Doris Lessing | Critical Essay by Lisa Tyler

This literature criticism consists of approximately 12 pages of analysis & critique of Doris Lessing.
This section contains 3,379 words
(approx. 12 pages at 300 words per page)
Buy the Critical Essay by Lisa Tyler

SOURCE: "Our Mothers' Gardens: Doris Lessing's 'Among the Roses,'" in Studies in Short Fiction, Vol. 31, No. 2, Spring, 1994, pp. 163-73.

In the following essay, Tyler examines Lessing's short story "Among the Roses" from a feminist perspective, elucidating its mother-daughter theme in relation to the ancient Greek myth of Demeter and Persephone.

Doris Lessing has long demonstrated in her work a love-hate relationship with women's magazines, which she seems to regard as contemporary equivalents of conduct books: repressive, didactic works that stress conformity to tired gender roles and celebrate frivolity at the expense of thought. Ella, the fictional figure that Anna creates in The Golden Notebook, works for Home and Hearth; its parodically conventional name perhaps suggests a certain disdain on Anna's part, and quite possibly Lessing's. Lessing is more openly scornful in Play with a Tiger. When Harry taunts Tom with the prospect that his...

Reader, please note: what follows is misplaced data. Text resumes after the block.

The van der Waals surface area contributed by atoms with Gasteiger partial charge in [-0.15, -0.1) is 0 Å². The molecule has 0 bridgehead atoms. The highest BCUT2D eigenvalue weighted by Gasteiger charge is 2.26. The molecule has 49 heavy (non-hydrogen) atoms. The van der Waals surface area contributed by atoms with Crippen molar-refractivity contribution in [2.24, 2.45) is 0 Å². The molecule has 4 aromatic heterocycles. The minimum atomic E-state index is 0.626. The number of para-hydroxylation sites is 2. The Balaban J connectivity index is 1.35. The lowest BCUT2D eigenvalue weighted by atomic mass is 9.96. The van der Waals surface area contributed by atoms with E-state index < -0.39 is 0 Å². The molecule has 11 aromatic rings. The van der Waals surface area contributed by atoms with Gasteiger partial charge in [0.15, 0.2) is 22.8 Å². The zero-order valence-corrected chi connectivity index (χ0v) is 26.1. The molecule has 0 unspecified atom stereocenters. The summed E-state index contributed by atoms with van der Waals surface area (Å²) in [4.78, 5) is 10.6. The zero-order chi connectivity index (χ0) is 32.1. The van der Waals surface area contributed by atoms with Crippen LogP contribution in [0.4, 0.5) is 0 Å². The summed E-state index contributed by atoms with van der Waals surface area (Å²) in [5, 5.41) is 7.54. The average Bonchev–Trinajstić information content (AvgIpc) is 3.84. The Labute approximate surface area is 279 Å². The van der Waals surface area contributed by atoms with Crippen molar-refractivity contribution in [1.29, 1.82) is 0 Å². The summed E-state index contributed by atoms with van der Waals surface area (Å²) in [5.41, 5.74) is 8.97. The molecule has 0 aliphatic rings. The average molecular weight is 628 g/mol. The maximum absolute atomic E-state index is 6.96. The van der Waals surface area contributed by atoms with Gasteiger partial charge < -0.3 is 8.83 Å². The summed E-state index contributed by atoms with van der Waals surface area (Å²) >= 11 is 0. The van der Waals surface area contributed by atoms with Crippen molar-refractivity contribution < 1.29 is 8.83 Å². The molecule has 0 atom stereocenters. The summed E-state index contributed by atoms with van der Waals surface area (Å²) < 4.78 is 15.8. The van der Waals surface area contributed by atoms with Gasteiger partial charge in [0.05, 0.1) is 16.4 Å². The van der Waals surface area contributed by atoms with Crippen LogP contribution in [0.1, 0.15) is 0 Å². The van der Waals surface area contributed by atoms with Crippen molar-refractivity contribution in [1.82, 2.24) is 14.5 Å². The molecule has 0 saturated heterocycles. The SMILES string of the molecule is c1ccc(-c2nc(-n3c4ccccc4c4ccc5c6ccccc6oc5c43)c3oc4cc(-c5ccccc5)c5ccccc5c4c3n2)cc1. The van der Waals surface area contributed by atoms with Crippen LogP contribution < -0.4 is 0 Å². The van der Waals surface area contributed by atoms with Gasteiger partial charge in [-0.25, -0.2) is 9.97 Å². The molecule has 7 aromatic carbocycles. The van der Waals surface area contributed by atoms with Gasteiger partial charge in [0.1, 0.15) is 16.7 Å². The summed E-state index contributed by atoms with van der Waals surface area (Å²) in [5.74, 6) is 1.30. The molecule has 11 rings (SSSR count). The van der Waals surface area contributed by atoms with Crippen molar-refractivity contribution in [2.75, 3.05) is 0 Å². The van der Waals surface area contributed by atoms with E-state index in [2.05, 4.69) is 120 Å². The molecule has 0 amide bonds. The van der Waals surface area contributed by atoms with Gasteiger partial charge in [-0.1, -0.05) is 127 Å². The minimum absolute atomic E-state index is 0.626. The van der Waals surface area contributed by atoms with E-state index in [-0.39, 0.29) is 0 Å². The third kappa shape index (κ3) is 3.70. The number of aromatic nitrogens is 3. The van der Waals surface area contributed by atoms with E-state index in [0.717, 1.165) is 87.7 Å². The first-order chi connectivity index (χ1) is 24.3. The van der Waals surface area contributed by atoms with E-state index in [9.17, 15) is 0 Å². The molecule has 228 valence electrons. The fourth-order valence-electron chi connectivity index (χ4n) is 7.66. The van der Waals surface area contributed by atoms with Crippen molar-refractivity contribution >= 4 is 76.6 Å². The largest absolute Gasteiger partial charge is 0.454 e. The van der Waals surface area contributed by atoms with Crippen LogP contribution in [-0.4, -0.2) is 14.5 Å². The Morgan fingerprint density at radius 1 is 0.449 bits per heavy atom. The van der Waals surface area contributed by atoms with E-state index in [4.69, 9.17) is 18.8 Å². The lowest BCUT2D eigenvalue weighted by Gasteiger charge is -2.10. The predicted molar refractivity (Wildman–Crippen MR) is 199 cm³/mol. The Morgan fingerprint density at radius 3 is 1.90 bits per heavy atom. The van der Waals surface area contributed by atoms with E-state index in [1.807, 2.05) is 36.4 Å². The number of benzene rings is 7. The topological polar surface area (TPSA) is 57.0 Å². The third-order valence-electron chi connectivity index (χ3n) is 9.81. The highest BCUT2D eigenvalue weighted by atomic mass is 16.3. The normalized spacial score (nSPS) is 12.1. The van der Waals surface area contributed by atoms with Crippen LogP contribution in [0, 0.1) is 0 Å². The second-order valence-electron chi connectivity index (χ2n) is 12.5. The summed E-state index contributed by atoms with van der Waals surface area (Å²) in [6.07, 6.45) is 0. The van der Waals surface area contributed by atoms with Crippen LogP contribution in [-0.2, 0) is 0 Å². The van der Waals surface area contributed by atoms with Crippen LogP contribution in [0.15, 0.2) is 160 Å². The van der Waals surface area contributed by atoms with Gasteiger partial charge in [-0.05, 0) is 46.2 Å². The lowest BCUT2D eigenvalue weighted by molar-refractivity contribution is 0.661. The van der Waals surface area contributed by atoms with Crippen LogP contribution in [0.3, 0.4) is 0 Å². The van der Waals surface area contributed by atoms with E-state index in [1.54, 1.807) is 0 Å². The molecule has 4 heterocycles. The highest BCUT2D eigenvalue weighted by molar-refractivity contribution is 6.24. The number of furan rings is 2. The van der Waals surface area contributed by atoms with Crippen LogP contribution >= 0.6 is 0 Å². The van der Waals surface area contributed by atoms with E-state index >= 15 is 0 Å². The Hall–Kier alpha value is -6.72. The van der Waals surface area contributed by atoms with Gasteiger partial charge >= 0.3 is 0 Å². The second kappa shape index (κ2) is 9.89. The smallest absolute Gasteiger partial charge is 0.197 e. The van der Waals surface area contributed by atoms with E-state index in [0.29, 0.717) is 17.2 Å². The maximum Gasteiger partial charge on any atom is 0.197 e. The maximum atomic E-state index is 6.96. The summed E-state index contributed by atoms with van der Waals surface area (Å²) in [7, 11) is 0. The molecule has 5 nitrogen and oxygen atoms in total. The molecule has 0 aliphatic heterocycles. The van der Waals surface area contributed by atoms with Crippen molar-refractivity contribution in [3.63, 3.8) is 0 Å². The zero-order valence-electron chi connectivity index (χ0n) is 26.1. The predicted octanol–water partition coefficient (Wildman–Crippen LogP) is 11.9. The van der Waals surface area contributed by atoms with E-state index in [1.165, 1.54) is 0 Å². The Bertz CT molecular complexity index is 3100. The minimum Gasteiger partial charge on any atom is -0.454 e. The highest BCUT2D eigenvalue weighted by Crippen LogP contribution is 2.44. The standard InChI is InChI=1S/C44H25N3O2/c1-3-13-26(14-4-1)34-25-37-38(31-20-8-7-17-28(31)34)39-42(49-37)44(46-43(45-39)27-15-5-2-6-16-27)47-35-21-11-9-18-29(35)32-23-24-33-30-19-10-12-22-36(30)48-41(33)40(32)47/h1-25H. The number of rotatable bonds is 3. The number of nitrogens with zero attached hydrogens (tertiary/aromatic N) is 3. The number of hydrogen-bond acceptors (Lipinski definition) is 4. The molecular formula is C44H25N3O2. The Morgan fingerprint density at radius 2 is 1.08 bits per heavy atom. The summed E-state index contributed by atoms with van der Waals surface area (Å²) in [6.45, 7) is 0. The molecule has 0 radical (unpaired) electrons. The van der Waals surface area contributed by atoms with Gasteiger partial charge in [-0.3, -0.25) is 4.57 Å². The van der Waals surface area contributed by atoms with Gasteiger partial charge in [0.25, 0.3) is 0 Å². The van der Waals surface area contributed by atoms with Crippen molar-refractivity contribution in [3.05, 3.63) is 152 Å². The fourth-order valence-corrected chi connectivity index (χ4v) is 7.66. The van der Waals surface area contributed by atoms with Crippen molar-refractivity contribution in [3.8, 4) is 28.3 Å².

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This section contains 3,379 words
(approx. 12 pages at 300 words per page)
Buy the Critical Essay by Lisa Tyler
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Literature Criticism Series
Critical Essay by Lisa Tyler from Literature Criticism Series. ©2005-2006 Thomson Gale, a part of the Thomson Corporation. All rights reserved.
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